Another Friday night with Pierre and members of the NS. Pierre starts out asking several of us -- regarding last week's 3 meetings (Fri,Sat,Sun) on the Logos in Proclus' Elements of Theology: What's it like exploring and trying to come to an understanding of the Logos?
What's it like exploring and trying to come to an understanding of the Logos?
7:27 with Barbara, on Proposition 123
What is the relationship between a particular activity and its parent (where it comes from)?
How does Super-Ousian relate to the Logos?
7:37 with Barbara, on Theology of Plato, Book 3, Chapter 1.
7:42 How did he get the idea of unities from what he said just before? And what does he mean by unities?
“constitute”. better: “give substance to”.
7:55 We need the Logos, otherwise we cannot participate in the Ideas nor in anything above them
8:00 2nd para
Hyparxis/flowering/perfection of beings under each monad
8:14 What is color? What is Beauty?
What is Intellect?
How does Beauty relate to the Logos?
What something is versus how it functions.
8:33 everybody wants to.. but not to ..
8:36 Michio Kaku and a Beautiful Universe
8:38 Any relationship between Beauty and Truth?
8:43 Beauty and Truth in basketball
8:45 Justice: important in the experience of Beauty (e.g. in basketball) as well?
Good rules and justice: any relationship?
8:47 Doesn't anyone explore the things necessary for them to enjoy what they are doing?
8:51 Whatever you are reading of Proclus, keep in mind: What does Proclus consider to be an answer? Esp with the issue of What is the Logos?
with Regina, back to Super-Ousian and its application to the Logos
8:57 turning the Logos upon itself
Text from Theology of Plato
“It appears therefore to me, that Parmenides demonstrating these things through the second hypothesis, connects The One with being, surveys all things about The One, and evinces that this proceeding nature, and which extends its progressions as far as to the last of things is The One. For prior to true beings it was necessary to constitute the unities; since it neither was nor is lawful, says Timæus, for that which is the best of things to effect anything else than that which is most beautiful. But this is in a remarkable degree most similar to that which is best. To The One however, a unical multitude is most similar; since the demiurgus of the universe also being good, constituted all things similar to himself through goodness itself.”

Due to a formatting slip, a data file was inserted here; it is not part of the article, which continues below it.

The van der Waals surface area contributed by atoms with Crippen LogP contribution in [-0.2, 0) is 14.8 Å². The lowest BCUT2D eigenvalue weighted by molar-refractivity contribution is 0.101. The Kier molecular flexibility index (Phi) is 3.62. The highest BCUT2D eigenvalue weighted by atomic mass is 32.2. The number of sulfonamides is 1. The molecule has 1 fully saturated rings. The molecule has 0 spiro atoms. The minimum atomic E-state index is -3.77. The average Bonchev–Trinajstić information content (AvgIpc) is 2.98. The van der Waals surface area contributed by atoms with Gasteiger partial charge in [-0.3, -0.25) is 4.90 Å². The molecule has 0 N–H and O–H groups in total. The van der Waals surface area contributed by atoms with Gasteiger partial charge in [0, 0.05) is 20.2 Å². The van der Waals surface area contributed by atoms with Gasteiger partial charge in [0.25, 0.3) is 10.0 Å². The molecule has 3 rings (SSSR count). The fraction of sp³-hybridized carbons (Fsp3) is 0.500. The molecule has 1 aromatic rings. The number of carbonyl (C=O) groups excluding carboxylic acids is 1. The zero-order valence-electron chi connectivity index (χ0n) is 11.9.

Much more therefore, does the fountain of all good produce goodness naturally united to itself, and establish them in beings. Hence there is one God, and many Gods, one unity and many unities prior to beings, and one goodness, and many after the one goodness, through which the demiurgic intellect is good, and every intellect is divine, whether it be an intellectual or intelligible intellect. And that which is primarily superessential is The One; and there are many superessentials after The One. Whether therefore, is this multitude of unities imparticipable in the same manner as The One Itself, or is it participated by beings, and is each unity of beings the flower as it were of a certain being, and the summit and centre of it, about which each being† subsists? But if these unities also are imparticipable, in what do they differ from The One? For each of them is one, and primarily subsists from The One.”
For if each of them is one and many, we shall appear to transfer to them the peculiarity of being. But if each is one only, in the same manner as The One Itself, why does this rank as the cause which is exempt from all things, but each of these is allotted a secondary dignity? Neither therefore shall we preserve the transcendency of the first with reference to the things posterior to it, nor can we admit that the unities proceeding from it are unconfused either with respect to themselves, or to the one principle of them.”